Following ZSL’s two-year Smelt Conservation Project, Joanna Barker describes what we have found out about the cucumber-smelling European smelt (Osmerus eperlanus) and how we are using this information to better conserve fish in the Tidal Thames.
I will always remember 2 April 2015 – this is the first time that we caught smelt fry (juvenile European smelt) in the Tidal Thames as part of the Smelt Conservation Project funded by the Heritage Lottery Fund.
Measuring at just 4mm in length, these tiny fish had just hatched from their eggs and started the long journey to adulthood. Following this discovery, we continued to survey for smelt over the next two years; battling hailstorms, cold March mornings and the navigation challenges of working on the Tideway.
Why study smelt?
The European smelt is a small predatory fish that inhabits cold-water estuaries. Once common in the UK, it has suffered significant declines since the early 19th century due to water pollution, over exploitation and destructive river engineering.
Improvements to water quality in the latter half of the 20th century have allowed smelt to return to 36 water courses in England including the Tidal Thames. It is protected under a variety of regulation and can act as an indicator for good water quality due to its sensitivity to pollution.
What did we find out?
During the two-year project we caught a total of 455 smelt fry and 28 smelt eggs, using two survey methods: ichthyoplankton netting (towing a micromesh plankton net just below the water surface to catch very small smelt fry) and seine netting (encircling an area of water by the foreshore with a sheet of net to catch all the fish in the enclosed area).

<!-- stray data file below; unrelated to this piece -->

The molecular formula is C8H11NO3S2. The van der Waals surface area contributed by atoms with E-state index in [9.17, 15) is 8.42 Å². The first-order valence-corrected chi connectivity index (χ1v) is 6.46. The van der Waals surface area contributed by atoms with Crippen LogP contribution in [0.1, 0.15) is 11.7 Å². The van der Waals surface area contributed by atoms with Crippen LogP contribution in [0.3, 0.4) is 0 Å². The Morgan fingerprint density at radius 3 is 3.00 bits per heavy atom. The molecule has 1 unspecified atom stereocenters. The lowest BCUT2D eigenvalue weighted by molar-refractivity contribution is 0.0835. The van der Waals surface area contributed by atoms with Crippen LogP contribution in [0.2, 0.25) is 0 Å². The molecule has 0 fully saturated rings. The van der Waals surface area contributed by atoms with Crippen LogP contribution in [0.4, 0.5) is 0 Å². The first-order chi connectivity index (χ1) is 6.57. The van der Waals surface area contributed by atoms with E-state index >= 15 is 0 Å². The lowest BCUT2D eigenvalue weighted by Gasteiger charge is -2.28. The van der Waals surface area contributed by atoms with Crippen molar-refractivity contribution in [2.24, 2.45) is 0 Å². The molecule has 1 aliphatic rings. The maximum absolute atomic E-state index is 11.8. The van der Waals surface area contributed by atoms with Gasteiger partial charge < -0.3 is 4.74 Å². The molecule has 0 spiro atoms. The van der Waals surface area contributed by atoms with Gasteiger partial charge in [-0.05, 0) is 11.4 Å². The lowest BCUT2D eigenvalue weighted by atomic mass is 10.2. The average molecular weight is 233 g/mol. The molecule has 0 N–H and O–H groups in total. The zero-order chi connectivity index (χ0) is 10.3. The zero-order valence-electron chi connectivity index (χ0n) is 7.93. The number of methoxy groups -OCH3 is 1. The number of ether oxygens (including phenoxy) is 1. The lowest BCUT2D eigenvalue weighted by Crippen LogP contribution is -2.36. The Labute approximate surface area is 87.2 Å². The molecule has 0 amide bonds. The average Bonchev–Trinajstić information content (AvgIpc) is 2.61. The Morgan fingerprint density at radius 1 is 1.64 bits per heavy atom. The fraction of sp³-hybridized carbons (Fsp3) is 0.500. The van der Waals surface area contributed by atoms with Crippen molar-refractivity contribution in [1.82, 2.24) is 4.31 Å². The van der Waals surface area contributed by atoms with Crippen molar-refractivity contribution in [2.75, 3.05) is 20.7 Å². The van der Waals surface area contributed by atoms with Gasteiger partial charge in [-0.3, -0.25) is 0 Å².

These data have been used to narrow down the most likely smelt spawning location to a 600m stretch of the Thames by Wandsworth Bridge. We have also shown that smelt are likely to spawn over an elongated period of 5 weeks from the beginning of March and provided information on smelt growth rates in the region.
How are we using this information to conserve fish?
Over the course of the project, we realised that fish were often under-represented in local strategy documents and in some Biodiversity Action Plans. One reason for this could be due to the complexity of estuarine fish ecology, which is difficult to simplify for the non-technical user.
To fill this gap, we produced a Guidance Document for Developers, Planners, Biodiversity of Environmental Officers in Local Government and Ecological Consultants to provide a single point of reference for information relating to fish conservation in the Tidal Thames.
This document was developed through feedback from multidisciplinary stakeholders and signposts the reader to relevant documents that provide more detail. We plan for it to be used to throughout the planning process to better conserve fish in the region. Download a copy here.
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